Empirical determination of political cultures as a basis for effective coordination of forest management systems

Empirical determination of political cultures as a basis for effective coordination of forest management systems

To design viable strategies to implement sustainable forest management, tools are
needed that allow the understanding and management of the driving forces behind
conflicting opinions and divergent solutions. The approach of Thompson et al.
(1990) to cultural theory—because of its descriptive power—may be an ideal basis
to create such tools. The possibility of determining empirically the cultural bias of
the actors and groups involved is fundamental to this approach. The authors conducted
a pilot study in the eastern Amazon region to explore the possibility of characterizing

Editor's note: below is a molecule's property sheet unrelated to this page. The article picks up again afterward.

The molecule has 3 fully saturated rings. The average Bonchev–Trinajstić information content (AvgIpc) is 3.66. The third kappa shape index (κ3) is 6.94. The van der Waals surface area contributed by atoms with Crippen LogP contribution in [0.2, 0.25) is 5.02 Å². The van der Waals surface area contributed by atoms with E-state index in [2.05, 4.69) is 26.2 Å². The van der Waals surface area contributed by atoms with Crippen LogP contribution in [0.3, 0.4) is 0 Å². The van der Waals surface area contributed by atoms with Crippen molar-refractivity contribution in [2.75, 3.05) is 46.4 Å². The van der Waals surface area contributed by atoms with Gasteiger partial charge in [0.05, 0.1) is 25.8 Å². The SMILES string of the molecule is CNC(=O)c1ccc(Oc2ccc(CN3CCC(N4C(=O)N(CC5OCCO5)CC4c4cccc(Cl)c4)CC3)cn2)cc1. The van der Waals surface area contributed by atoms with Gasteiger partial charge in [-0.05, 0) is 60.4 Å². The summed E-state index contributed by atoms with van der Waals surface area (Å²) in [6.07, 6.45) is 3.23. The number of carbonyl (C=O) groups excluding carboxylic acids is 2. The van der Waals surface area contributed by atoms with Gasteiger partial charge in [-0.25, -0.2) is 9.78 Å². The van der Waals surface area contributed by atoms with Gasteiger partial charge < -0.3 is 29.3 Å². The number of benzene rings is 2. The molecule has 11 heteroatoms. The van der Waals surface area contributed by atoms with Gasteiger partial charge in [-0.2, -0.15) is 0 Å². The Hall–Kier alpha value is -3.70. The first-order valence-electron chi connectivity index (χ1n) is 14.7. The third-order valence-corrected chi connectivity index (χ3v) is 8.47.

individuals according to the four types of political culture defined by Thompson et al.
The findings indicated that the empirical classification of individuals is possible but
complex. A relation between the types of political cultures and perceptions of
sustainable forest management was observed. A systematic elaboration of adequate
indicators and assessment methods is crucial in exploring the potential of transferring
the theoretical approach into practice.

Authors: Pokorny, B.; Schanz, H.

Topic: culture,theory,forest management,participation,methodology,sustainability

Geographic: Brazil,Amazonia

Publication Year: 2003

ISSN: 0894-1920

Source: Society and Natural Resources 16(10): 887-908

DOI: 10.1080/716100617

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